Drawing a deep breath as we watched the results of so many coaching innovations across a galaxy of sports at the Rio Olympics, we might be forgiven for thinking that our current equestrian coaching could be in need of some refurbishment. It has, after all, been around a very long time in its present form and is largely based upon, and influenced by
- classical equestrian training, which we certainly need, (but it’s clear that there’s a whole lot more to present-day competition success than that)
- traditional but now outdated models of instruction, which we certainly don’t need
- coaching regimes that have evolved in a different historical context and do not sit well with the demands of today’s recreational or competitive equestrian environment.
Our traditional coaching model has stood us in good stead in the past, but it’s time to move on.
Coaching has long been known to sit somewhere between being an art and a science. We’ve got more art than most sports, but a good deal less science than some. For instance, most of our current coach education includes
- few resources from the sports sciences, because it is not easy to apply this to equestrian activities without some translation of the scienceSpeak into equiSpeak
- practically no educational theory because, again, it’s all in academicSpeak, not equiSpeak. This material could prove invaluable for teaching both horse and rider, if we could just access it
- The same goes for motor learning principles and practices, all of which we need in our coaching, but as yet cannot easily access, learn, or apply.
Broadening and updating our equestrian coach education
Including the sports sciences, embracing educational theory and putting motor learning principles into practice would enable us, as coaches, to
- achieve better quality results
- achieve more consistent results
- achieve faster results without confusing the horse or bemusing the rider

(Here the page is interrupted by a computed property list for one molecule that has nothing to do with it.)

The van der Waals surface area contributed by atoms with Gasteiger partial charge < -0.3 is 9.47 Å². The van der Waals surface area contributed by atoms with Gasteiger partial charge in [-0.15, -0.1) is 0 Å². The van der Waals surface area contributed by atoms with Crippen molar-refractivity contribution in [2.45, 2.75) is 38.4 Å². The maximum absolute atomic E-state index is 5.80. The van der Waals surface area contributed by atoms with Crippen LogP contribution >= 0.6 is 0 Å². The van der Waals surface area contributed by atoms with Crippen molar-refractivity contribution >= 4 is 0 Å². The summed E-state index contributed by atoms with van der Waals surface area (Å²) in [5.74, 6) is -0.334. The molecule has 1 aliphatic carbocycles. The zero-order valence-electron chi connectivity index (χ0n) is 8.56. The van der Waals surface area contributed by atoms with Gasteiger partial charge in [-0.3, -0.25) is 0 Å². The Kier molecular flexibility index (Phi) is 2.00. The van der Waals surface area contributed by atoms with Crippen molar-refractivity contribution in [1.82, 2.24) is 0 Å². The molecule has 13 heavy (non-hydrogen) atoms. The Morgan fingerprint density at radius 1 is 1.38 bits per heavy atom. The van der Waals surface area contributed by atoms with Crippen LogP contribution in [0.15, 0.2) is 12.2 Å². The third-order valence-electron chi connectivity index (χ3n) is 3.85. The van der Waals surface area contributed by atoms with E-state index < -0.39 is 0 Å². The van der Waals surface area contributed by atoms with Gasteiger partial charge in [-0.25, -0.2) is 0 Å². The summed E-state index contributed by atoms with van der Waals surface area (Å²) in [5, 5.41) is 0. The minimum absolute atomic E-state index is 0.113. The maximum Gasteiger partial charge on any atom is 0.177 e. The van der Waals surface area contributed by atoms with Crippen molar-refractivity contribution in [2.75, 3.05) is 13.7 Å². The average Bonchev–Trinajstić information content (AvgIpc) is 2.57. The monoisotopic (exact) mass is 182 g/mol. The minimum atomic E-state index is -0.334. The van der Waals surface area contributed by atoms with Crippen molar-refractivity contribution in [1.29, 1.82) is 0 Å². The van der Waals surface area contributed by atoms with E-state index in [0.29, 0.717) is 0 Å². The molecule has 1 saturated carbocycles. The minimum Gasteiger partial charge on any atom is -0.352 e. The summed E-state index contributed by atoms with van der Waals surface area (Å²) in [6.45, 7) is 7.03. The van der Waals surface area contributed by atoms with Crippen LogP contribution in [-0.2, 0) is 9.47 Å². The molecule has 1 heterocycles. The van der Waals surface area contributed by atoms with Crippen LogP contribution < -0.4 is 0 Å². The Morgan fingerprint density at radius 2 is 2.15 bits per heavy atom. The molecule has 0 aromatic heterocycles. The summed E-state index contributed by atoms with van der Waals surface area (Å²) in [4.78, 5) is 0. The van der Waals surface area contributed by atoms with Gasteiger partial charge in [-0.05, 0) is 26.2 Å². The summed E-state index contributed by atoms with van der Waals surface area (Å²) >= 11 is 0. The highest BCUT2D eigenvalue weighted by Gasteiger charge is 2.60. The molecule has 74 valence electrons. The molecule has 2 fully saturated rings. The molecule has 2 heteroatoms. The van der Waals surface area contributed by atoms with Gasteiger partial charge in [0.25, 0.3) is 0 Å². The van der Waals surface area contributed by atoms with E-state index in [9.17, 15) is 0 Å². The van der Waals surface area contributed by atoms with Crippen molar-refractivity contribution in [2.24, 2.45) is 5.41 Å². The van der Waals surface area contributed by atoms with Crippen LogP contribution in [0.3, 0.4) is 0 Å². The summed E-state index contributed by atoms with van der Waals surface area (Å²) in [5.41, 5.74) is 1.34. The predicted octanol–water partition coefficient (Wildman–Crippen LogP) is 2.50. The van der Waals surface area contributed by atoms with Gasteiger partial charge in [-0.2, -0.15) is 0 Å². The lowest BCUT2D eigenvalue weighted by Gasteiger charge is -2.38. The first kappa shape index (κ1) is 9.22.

- reduce/remove the risks associated with some outdated traditional practices
- increase the experiences of success for horse, rider and coach, and
- ADD a whole lot more fun to our coaching day.
Remembering the horse ...
As our demands on him become ever more complicated both at home and in competition, so our education as coaches becomes of increasing importance if we are to remain a kind and understandable presence in his life. We surely have a responsibility to teach him effectively and this rests on us understanding his learning process. Our preoccupation with what he learns, has until the emergence of Equitation Science, sadly overshadowed our understanding of how he learns. This has indeed put the educational cart before the horse. But we now have the opportunity to change this situation and ECEi gladly embraces Equitation Science as part of its educational ethos.
And what of our riders ...
Sad to say, we are doing exactly the same thing to them as we are to their horses! Most coaches know what to coach. But to maximise our results, we need to know how best to coach! We also need to know when not to coach at all. Or when to teach instead.
This is pedagogy. This is the future of high quality equestrian coaching, which will include all the educational goodies that other top sports are currently enjoying. We don’t have to re-invent the coaching wheel – we just have to bring in tools that are already being successfully used in other sports. To do this, we’ll have to nudge a little of our rich history to one side to make room for twenty-first century thinking and practices. We’re doing this right now in using the Net, for I see this as the most wonderful tool for future equestrian coach education.
I hope you’ll join me and ECEi friends around the world, for what promises to be a wonderful ride.